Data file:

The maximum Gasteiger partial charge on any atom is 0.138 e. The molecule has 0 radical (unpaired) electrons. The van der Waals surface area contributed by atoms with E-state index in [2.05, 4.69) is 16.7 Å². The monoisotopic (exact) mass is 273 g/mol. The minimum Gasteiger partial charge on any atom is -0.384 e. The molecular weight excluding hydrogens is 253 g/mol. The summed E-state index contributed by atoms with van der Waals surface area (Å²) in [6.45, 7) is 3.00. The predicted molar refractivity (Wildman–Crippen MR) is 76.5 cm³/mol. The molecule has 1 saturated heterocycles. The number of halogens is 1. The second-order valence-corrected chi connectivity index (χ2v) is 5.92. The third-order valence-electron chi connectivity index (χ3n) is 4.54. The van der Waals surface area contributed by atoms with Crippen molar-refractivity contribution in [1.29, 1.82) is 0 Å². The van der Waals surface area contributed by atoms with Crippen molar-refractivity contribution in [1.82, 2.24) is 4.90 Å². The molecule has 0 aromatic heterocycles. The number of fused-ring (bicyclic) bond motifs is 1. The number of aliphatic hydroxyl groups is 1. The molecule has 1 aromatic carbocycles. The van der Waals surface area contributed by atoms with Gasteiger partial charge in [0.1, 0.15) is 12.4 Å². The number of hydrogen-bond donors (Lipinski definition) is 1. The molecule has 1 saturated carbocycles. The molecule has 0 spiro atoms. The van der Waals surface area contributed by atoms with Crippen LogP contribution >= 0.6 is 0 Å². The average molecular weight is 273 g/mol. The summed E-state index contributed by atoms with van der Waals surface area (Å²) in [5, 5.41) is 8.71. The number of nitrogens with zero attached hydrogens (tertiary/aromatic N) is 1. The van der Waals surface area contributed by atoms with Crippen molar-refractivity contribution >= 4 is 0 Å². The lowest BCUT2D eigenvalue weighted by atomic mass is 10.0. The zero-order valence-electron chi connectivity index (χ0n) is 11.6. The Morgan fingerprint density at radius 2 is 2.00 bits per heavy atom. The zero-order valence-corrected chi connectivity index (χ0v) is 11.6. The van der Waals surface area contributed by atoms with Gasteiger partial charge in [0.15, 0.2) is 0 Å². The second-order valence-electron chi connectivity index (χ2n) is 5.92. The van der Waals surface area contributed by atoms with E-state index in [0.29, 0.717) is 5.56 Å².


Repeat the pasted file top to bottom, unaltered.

The maximum Gasteiger partial charge on any atom is 0.138 e. The molecule has 0 radical (unpaired) electrons. The van der Waals surface area contributed by atoms with E-state index in [2.05, 4.69) is 16.7 Å². The monoisotopic (exact) mass is 273 g/mol. The minimum Gasteiger partial charge on any atom is -0.384 e. The molecular weight excluding hydrogens is 253 g/mol. The summed E-state index contributed by atoms with van der Waals surface area (Å²) in [6.45, 7) is 3.00. The predicted molar refractivity (Wildman–Crippen MR) is 76.5 cm³/mol. The molecule has 1 saturated heterocycles. The number of halogens is 1. The second-order valence-corrected chi connectivity index (χ2v) is 5.92. The third-order valence-electron chi connectivity index (χ3n) is 4.54. The van der Waals surface area contributed by atoms with Crippen molar-refractivity contribution in [1.29, 1.82) is 0 Å². The van der Waals surface area contributed by atoms with Crippen molar-refractivity contribution in [1.82, 2.24) is 4.90 Å². The molecule has 0 aromatic heterocycles. The number of fused-ring (bicyclic) bond motifs is 1. The number of aliphatic hydroxyl groups is 1. The molecule has 1 aromatic carbocycles. The van der Waals surface area contributed by atoms with Gasteiger partial charge in [0.1, 0.15) is 12.4 Å². The number of hydrogen-bond donors (Lipinski definition) is 1. The molecule has 1 saturated carbocycles. The molecule has 0 spiro atoms. The van der Waals surface area contributed by atoms with Crippen LogP contribution >= 0.6 is 0 Å². The average molecular weight is 273 g/mol. The summed E-state index contributed by atoms with van der Waals surface area (Å²) in [5, 5.41) is 8.71. The number of nitrogens with zero attached hydrogens (tertiary/aromatic N) is 1. The van der Waals surface area contributed by atoms with Crippen molar-refractivity contribution >= 4 is 0 Å². The lowest BCUT2D eigenvalue weighted by atomic mass is 10.0. The zero-order valence-electron chi connectivity index (χ0n) is 11.6. The Morgan fingerprint density at radius 2 is 2.00 bits per heavy atom. The zero-order valence-corrected chi connectivity index (χ0v) is 11.6. The van der Waals surface area contributed by atoms with Gasteiger partial charge in [0.15, 0.2) is 0 Å². The second-order valence-electron chi connectivity index (χ2n) is 5.92. The van der Waals surface area contributed by atoms with E-state index in [0.29, 0.717) is 5.56 Å².